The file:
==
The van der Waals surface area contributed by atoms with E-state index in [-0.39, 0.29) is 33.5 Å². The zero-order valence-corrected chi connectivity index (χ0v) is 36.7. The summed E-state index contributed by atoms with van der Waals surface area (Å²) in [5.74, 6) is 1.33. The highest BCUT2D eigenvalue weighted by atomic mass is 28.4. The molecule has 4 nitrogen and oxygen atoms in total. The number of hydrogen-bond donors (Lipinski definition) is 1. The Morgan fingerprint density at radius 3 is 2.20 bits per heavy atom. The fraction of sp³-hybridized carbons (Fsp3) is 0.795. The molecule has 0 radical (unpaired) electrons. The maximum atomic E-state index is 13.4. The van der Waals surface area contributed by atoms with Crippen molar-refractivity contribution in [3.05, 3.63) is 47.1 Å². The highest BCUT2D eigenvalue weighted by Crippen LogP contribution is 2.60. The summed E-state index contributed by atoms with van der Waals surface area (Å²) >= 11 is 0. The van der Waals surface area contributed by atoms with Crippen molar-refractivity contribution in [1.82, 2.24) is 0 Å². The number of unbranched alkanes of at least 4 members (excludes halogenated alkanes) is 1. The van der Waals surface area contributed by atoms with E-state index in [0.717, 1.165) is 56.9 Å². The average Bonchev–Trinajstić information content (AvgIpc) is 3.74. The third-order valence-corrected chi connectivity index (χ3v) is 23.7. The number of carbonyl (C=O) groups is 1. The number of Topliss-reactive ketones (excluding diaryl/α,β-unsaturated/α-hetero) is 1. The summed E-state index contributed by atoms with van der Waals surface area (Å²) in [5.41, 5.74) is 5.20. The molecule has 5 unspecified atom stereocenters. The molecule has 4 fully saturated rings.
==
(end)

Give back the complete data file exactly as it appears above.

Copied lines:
The van der Waals surface area contributed by atoms with E-state index in [-0.39, 0.29) is 33.5 Å². The zero-order valence-corrected chi connectivity index (χ0v) is 36.7. The summed E-state index contributed by atoms with van der Waals surface area (Å²) in [5.74, 6) is 1.33. The highest BCUT2D eigenvalue weighted by atomic mass is 28.4. The molecule has 4 nitrogen and oxygen atoms in total. The number of hydrogen-bond donors (Lipinski definition) is 1. The Morgan fingerprint density at radius 3 is 2.20 bits per heavy atom. The fraction of sp³-hybridized carbons (Fsp3) is 0.795. The molecule has 0 radical (unpaired) electrons. The maximum atomic E-state index is 13.4. The van der Waals surface area contributed by atoms with Crippen molar-refractivity contribution in [3.05, 3.63) is 47.1 Å². The highest BCUT2D eigenvalue weighted by Crippen LogP contribution is 2.60. The summed E-state index contributed by atoms with van der Waals surface area (Å²) >= 11 is 0. The van der Waals surface area contributed by atoms with Crippen molar-refractivity contribution in [1.82, 2.24) is 0 Å². The number of unbranched alkanes of at least 4 members (excludes halogenated alkanes) is 1. The van der Waals surface area contributed by atoms with E-state index in [0.717, 1.165) is 56.9 Å². The average Bonchev–Trinajstić information content (AvgIpc) is 3.74. The third-order valence-corrected chi connectivity index (χ3v) is 23.7. The number of carbonyl (C=O) groups is 1. The number of Topliss-reactive ketones (excluding diaryl/α,β-unsaturated/α-hetero) is 1. The summed E-state index contributed by atoms with van der Waals surface area (Å²) in [5.41, 5.74) is 5.20. The molecule has 5 unspecified atom stereocenters. The molecule has 4 fully saturated rings.